Is my child depressed? Know the signs

A mom recently asked me: My child seems angry more often than not. He snaps at the slightest frustration and cries more often. If I didn’t know any better, I’d wonder if he’s depressed. But young kids don’t get depressed, do they?


The signs of depression in younger children can look different than depression in teens and young adults. Younger children are less likely to tell you that they feel sad- often because they can not pinpoint what is wrong. Of course everyone is allowed periodic “bad days”, but when there are more “bad days” than “good days” action must be taken. Below are some warning signs that your child may be depressed:


-Feels down or sad much of the time

-Acts angry much of the time

-Acts “out of control” or has new behavior problems that seem resistant to your usual discipline   measures.

-Loses interest in activities which normally bring pleasure, withdraws from friends

-Exhibits changes in sleep patterns-difficulty falling asleep, numerous awakenings, or excess sleeping

-Has feelings of worthlessness (feelings she let a family member or teacher down, etc.)

-Finds it difficult to concentrate

-Performs worse in school, grades slip, or tries to avoid going to school

-Shows low energy or fatigue or conversely seems restless or “hyper”

-Alcohol or drug use (attempts at “self-medicating”)

-Expresses thoughts of being better off dead or desires to hurt himself.

If you suspect your child is depressed, ask him the hard questions. Ask him if he is thinking of hurting himself or others. Ask if he wants to commit suicide. You will not be “planting an idea.” Asking will allow you to find the medical help he needs immediately. Not asking may lead to death. We always tell patients and their parents not to hesitate to call “911” or go to the emergency room if the patient is suicidal. After all, it is an emergency– a life is at stake.

Sometimes it’s not your child who is depressed.Your child’s friend may confide that he or she is extremely sad and may tell your child to keep the information a secret. Let your child know that her friend is giving a “cry for help” and that it is appropriate to share information with adults.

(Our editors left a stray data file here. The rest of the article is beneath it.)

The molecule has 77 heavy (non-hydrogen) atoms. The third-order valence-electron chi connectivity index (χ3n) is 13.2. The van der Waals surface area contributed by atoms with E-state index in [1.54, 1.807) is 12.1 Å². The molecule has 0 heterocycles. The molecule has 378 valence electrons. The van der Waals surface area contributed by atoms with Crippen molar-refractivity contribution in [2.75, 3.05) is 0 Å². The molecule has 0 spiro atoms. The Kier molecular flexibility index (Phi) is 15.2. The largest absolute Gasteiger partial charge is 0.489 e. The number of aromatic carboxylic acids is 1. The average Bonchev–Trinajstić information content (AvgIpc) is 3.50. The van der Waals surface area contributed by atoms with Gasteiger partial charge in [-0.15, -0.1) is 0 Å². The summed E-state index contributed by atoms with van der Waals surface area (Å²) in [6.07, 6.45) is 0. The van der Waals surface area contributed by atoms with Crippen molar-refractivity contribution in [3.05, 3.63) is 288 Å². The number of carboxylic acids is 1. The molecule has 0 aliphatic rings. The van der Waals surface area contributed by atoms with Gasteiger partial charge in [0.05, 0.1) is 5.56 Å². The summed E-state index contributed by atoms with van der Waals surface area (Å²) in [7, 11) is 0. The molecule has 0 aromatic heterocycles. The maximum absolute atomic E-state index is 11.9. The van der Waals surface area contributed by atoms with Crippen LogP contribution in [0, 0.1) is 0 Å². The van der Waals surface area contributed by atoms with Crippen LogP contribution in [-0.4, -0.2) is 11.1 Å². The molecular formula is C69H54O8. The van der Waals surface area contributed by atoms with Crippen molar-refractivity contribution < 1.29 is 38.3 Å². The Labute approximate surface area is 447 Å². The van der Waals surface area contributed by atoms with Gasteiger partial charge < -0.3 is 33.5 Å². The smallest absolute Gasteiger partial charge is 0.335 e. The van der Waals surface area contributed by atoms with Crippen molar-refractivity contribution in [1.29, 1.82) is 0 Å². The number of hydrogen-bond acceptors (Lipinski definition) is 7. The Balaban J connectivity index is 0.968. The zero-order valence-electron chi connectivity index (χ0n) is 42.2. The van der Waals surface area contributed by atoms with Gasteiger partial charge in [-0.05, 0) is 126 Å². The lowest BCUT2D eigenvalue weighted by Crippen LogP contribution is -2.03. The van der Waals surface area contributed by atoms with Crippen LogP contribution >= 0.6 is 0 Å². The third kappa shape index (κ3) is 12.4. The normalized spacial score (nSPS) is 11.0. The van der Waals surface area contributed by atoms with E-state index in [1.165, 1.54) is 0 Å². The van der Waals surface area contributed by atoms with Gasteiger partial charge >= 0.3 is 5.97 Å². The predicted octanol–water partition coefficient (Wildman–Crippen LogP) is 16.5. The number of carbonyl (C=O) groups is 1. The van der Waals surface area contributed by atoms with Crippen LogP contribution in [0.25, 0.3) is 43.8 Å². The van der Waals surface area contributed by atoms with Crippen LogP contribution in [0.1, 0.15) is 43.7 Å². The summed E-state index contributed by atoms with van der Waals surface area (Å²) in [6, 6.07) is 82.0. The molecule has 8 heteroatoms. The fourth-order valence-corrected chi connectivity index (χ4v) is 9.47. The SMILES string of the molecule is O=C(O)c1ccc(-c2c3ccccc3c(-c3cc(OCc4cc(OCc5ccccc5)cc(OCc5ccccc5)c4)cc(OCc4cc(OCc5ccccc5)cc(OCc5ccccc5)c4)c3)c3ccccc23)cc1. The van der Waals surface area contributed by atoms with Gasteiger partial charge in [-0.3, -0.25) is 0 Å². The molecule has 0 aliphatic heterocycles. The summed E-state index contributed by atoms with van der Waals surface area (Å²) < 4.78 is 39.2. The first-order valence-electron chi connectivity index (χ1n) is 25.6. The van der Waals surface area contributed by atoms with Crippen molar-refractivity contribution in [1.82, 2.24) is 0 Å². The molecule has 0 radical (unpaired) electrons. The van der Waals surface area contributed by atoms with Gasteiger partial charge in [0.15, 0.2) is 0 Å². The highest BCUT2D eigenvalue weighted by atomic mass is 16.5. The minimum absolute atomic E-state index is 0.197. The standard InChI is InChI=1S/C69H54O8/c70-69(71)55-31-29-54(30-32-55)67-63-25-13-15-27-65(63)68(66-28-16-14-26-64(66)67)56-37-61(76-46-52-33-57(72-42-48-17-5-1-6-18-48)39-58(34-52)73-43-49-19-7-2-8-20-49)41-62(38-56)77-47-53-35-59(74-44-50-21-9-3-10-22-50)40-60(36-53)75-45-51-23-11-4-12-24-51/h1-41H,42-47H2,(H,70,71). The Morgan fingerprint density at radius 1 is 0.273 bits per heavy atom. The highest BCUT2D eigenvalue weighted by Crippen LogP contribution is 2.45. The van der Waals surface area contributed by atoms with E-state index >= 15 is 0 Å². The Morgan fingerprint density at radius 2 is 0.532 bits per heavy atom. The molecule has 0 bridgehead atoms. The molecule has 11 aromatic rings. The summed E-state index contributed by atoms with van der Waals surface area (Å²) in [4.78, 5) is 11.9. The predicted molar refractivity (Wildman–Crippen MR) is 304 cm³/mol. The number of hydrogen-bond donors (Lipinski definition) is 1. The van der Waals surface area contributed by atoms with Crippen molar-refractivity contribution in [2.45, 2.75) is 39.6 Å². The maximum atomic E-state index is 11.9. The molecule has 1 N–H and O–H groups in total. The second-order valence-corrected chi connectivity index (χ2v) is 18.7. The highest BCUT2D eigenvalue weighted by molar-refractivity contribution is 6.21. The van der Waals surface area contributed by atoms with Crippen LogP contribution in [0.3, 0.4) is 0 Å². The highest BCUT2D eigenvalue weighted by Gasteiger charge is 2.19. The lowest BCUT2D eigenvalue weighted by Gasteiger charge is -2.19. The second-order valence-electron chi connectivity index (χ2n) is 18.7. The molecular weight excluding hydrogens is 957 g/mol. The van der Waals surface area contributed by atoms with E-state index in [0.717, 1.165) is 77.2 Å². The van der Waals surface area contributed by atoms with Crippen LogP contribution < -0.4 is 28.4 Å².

Children and teens can have “real” depression just like adults and they need treatment from an experienced health care professional just like adults do. Consequences of untreated depression, just like adults, can include loss of enjoyment in life, estrangement from friends, school or job failure, and untimely death from suicide.

Naline Lai, MD and Julie Kardos, MD

© 2013 Two Peds in a Pod®
modified from original post from June 3,2010

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  • Reply child growth January 22, 2013 at 10:06 am

    Parents should pay attention to these signs of depression before it gets too late and it’s get difficult to help your child.Be free with your kids so that they feel comfortable enough to share each and everything with you and don’t take to take up steps such as suicide.If you really care about your child and want him happy always make sure you give them the attention they need.

  • Reply stop snoring May 6, 2014 at 11:11 am

    Really appreciate you sharing this article.Kids often get depressed and when they do we don’t even know it.The signs are vague. But if we see something unusual we must report instantly.Really helpful that it can be recognized.

  • Reply When a peer dies: How to help your grieving teenTwo Peds in a Pod® September 25, 2014 at 10:32 pm

    […] your pediatrician or a psychologist. For more signs of clinical depression in children, please see our post on child and teenage depression.  Also know that the National Suicide Prevention Lifeline is […]

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